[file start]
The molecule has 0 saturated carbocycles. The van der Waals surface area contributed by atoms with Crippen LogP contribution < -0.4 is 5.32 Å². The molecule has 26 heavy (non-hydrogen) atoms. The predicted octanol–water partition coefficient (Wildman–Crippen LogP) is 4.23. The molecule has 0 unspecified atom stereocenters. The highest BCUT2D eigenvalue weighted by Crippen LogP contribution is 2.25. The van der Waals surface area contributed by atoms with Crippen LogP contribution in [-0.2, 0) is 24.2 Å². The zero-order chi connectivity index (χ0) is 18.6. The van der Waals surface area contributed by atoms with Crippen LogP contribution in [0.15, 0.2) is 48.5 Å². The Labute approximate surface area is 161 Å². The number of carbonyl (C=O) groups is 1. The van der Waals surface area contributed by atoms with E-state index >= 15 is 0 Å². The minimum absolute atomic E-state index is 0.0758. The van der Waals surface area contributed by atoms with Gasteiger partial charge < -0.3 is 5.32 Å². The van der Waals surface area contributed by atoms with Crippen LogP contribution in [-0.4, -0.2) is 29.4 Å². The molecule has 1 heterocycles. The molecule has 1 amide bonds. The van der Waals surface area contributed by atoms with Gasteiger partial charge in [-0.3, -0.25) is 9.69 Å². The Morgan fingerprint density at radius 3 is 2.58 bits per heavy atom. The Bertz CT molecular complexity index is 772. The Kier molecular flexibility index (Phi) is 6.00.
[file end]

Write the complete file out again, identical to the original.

The molecule has 0 saturated carbocycles. The van der Waals surface area contributed by atoms with Crippen LogP contribution < -0.4 is 5.32 Å². The molecule has 26 heavy (non-hydrogen) atoms. The predicted octanol–water partition coefficient (Wildman–Crippen LogP) is 4.23. The molecule has 0 unspecified atom stereocenters. The highest BCUT2D eigenvalue weighted by Crippen LogP contribution is 2.25. The van der Waals surface area contributed by atoms with Crippen LogP contribution in [-0.2, 0) is 24.2 Å². The zero-order chi connectivity index (χ0) is 18.6. The van der Waals surface area contributed by atoms with Crippen LogP contribution in [0.15, 0.2) is 48.5 Å². The Labute approximate surface area is 161 Å². The number of carbonyl (C=O) groups is 1. The van der Waals surface area contributed by atoms with E-state index >= 15 is 0 Å². The minimum absolute atomic E-state index is 0.0758. The van der Waals surface area contributed by atoms with Gasteiger partial charge < -0.3 is 5.32 Å². The van der Waals surface area contributed by atoms with Crippen LogP contribution in [-0.4, -0.2) is 29.4 Å². The molecule has 1 heterocycles. The molecule has 1 amide bonds. The van der Waals surface area contributed by atoms with Gasteiger partial charge in [-0.3, -0.25) is 9.69 Å². The Morgan fingerprint density at radius 3 is 2.58 bits per heavy atom. The Bertz CT molecular complexity index is 772. The Kier molecular flexibility index (Phi) is 6.00.